OPIOID ADDICTION: 5 THINGS EVERYONE SHOULD KNOW
Like many people who are prescribed opioid medication for pain management by their physician, they can begin their journey taking their medication as directed. Over time, their utilization of their medication increases. They begin to look forward to taking their medication and need refills earlier than they are supposed to get them. Then life begins to fall apart.
What I did not know on the day that I heard my father state his drug history aloud, but now understand, is that opioid addiction is a disease like any other chronic disease.
In 2013 an estimated 2.4 million people were dependent on opioids, according to the Substance Abuse and Mental Health Services Administration (SAMHSA). Drug overdose is now the leading cause of death for Americans under the age of 50, surpassing car accidents. In Ohio, at least 4,100 died last year- a 36% increase from 2015 when the state led the nation in overdose deaths. West Virginia and Kentucky are not far behind and have seen a significant increase in overdose deaths. Read more here.
HELP For Opioid Addiction (from 211 CT)
The Connecticut Department of Mental Health and Addiction Services (DMHAS) has a wide array of addiction related resources to assist residents of Connecticut, family members, and social service providers dealing with this issue:
- Statewide toll-free number connecting residents seeking treatment and services to local walk-in assessment centers. Residents can call 1-800-563-4086, 24 hours a day, to connect them or a loved one to an assessment center in their area, or visit the website for a location: http://www.ct.gov/dmhas/walkins
- Opioid Overdose Prevention/Naloxone (Narcan) Initiative: Naloxone (narcan) is the antidote to an opioid overdose. Pharmacists who have been trained and certified are now able to prescribe and dispense naloxone/narcan to individuals from a pharmacy. A list of Naloxone Prescribing Pharmacists in Connecticut is available by clicking this link. In addition to certified pharmacists, Connecticut law allows other prescribers, including physicians, surgeons, Physician Assistants (PAs), Advanced Practice Registered Nurses (APRNs), and Dentists to prescribe, dispense and/or administer the medication.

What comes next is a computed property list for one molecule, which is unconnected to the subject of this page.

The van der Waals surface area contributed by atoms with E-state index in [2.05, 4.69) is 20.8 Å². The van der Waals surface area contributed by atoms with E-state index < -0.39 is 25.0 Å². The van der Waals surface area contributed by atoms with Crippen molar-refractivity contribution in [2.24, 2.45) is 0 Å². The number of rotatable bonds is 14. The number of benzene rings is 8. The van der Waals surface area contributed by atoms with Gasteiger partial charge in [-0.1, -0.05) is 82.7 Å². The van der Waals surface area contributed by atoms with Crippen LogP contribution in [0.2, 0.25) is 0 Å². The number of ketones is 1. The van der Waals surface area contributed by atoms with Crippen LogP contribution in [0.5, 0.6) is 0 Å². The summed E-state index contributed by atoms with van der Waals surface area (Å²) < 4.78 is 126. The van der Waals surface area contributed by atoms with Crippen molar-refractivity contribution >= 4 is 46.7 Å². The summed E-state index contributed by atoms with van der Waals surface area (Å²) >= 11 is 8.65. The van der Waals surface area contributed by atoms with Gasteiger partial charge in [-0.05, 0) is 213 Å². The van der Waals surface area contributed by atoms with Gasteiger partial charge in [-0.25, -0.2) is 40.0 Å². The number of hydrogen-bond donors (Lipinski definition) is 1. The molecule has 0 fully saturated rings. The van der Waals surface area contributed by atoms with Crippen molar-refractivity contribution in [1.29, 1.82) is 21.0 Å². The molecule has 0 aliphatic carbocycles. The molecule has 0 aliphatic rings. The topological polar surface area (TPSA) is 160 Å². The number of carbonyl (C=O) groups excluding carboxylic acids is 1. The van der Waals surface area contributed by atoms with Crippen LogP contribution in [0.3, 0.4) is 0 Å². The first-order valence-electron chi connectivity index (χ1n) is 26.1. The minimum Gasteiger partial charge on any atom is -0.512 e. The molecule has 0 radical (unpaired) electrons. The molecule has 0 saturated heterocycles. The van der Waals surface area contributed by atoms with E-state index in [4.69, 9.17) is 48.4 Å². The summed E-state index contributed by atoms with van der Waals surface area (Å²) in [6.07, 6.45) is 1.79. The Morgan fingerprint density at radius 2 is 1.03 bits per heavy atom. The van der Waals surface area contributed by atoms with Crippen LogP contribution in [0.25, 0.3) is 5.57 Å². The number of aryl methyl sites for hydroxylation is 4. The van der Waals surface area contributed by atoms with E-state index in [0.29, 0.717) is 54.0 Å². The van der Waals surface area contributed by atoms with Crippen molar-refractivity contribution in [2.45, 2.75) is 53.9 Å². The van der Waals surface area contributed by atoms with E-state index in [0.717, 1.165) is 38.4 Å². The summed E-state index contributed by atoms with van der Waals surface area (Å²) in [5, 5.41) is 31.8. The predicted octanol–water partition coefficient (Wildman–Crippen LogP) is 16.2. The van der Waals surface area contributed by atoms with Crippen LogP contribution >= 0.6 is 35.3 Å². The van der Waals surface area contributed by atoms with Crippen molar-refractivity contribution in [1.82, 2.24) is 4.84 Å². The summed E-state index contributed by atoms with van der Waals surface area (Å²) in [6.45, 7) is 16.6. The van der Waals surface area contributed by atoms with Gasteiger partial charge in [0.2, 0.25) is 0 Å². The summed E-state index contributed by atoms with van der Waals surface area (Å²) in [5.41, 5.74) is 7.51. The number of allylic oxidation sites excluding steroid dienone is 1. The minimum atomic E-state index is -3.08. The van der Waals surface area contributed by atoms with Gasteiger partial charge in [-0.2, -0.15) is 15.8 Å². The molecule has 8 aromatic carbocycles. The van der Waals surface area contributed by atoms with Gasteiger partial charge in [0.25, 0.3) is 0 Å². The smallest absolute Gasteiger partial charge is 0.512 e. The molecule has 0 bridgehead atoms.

- Note: A Voluntary Recall Notice was announced on a commonly used medical device used to deliver overdose reversal medicine, Naloxone (Narcan), see the Connecticut Department of Public Health notice: http://www.ct.gov/dph/cwp/view.asp?A=4820&Q=587392 , and some Frequently Asked Questions (FAQs) about the recall: http://www.ct.gov/dph/lib/dph/communications/faqs_related_to_naloxone_and_mad_300_recall_final.pdf
- Medication Assisted Treatment Options: Which includes Methadone Clinics, Facts about Buprenorphine, Pain Management and Addiction Resources, and much more: http://www.ct.gov/dmhas/cwp/view.asp?a=2902&q=335224
- Advocacy and Support Services: Links to Connecticut Regional Mental Health Boards and other supports, http://www.ct.gov/dmhas/cwp/view.asp?a=2908&q=334692
- Tools and Strategies for Health Care Providers Treating Clients with Chronic Pain and Reducing Opioid Use: Sign up for free, PainNet
National Resources for Treating Abuse and Addiction
- Centers for Disease Control and Prevention, Injury Prevention & Control: Prescription Drug Overdose: https://www.cdc.gov/drugoverdose/
- SAMHSA Opioid Overdose Prevention Toolkit: http://store.samhsa.gov/product/Opioid-Overdose-Prevention-Toolkit-Updated-2016/SMA16-4742
For additional resources found in the Connecticut 2-1-1 Community Resources Database:
- Inpatient Drug Detoxification
- Outpatient Drug Detoxification
- Central Intake/Assessment for Substance Abuse
- Methadone Maintenance for Heroin Dependent Individuals
- General Assessment for Substance Use Disorders
- General Assessment for Substance Use Disorders * Opiate Use Disorder
- Drug Dependency Support Groups
- Needle Exchange/Distribution Programs